Jovana and Dejan walk One Hour Everyday from School to their Home

Jovana (12) and Dejan (8) are walking approximately an hour each day from school to their home. The road takes them over the valleys and up the hills, and as it’s one of the final days of a golden fall, while the weather is still warm enough for a brisk walk.

A chilly wind carries the children’s chatter down the small mountain stream and Jovana pulls up her hoodie. “It will be much harder during the winter,” she says. The children are concerned about the signs of a rapidly approaching winter, when the snow will cover the mountain, slowing them down and making their way home even longer.

Their older sister Dejana started high school, and once she finishes her walk down the hill, she takes a bus to Doboj, a nearby town in Central Bosnia. For her parents it is a constant struggle to be able to afford the monthly bus pass for her, because for the people around here, 35 BAM is a small fortune. Their family lives from selling their own products, and they can barely sell enough to purchase the bus pass and the school supplies for the children.

“Life is hard when you are far from everything and there are no chances of getting a job,” says Mladen, the children’s father, “It is a constant struggle.”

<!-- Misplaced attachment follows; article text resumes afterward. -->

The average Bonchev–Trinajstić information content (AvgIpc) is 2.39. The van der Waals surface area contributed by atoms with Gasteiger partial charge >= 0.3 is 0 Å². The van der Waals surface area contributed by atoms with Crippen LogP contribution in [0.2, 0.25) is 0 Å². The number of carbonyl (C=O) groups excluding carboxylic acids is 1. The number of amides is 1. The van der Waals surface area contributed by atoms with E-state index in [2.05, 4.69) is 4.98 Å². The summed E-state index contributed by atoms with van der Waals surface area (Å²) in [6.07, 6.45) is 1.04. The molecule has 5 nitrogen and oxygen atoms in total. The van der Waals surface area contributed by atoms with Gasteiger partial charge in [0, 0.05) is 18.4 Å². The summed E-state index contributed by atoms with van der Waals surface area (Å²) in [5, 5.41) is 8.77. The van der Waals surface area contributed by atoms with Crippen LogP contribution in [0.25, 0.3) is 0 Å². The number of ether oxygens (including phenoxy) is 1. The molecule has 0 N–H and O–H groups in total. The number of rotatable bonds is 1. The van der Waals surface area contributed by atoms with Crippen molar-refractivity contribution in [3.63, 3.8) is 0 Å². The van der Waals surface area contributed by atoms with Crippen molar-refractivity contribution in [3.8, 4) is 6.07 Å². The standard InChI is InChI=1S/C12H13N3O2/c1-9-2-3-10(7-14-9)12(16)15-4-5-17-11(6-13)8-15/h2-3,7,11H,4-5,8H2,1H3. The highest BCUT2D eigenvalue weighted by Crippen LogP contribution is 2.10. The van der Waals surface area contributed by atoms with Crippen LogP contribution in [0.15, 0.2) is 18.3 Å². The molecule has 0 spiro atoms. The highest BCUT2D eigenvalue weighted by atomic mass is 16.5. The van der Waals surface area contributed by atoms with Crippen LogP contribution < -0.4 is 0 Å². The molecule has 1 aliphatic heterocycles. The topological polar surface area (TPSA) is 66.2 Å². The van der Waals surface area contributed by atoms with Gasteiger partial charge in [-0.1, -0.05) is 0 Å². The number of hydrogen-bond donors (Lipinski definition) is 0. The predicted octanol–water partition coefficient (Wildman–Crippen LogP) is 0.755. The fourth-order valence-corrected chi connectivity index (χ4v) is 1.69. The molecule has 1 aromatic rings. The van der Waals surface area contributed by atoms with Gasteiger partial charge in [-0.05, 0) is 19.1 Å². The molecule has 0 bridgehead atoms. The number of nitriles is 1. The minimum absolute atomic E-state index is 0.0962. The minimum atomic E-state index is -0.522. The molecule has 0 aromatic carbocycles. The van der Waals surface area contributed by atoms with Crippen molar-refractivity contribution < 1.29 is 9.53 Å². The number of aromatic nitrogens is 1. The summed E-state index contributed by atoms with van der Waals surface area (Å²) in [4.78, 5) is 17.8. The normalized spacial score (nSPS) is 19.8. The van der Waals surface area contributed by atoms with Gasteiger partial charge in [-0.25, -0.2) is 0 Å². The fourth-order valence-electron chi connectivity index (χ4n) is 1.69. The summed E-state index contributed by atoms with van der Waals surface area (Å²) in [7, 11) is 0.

The Petkovic family is one of the beneficiaries of the project “Integrated socio-economic support to landmine victims in BiH” funded by the European Union and co-funded by World Vision Austria and partnering municipalities. The goal of the project is to provide economic and social support for 200 landmine victims and their families in BiH and to lend the landmine survivors’ abilities and needs more visibility. The project is implemented by World Vision BiH in partnership with the Organisation of Amputees UDAS.

After school, children often help with chores in and around the house and today, they are collecting hay. A small tractor, which was donated to them through the project, will carry hay up the hill. For most of their lives, they had collected and carried it by hand, but now their machine makes this hard work a lot easier. And not only hay but other yields and goods.

“We keep cows, pigs and grow crops. It is not easy, but we must go on”, says Mladen. “It will allow us not only to transport products but to bring home wood for the winter also.”

Mladen survived a mine accident in 1996. He was in the forest near his property, chopping wood for the winter when he stepped on a landmine. He lost his fingers on one hand, with injuries to his other hand and eyes as well. His injuries left him with an 80-percent disability.

“This has changed my life completely, suddenly, I couldn’t see well anymore”, says Mladen. The woods in the area have not been cleared of mines and cautioned by their own experience, parents fear for their children. “We are constantly worried about the children and we warn them all the time that there is an uncleared area in the vicinity”, concludes Mladen.

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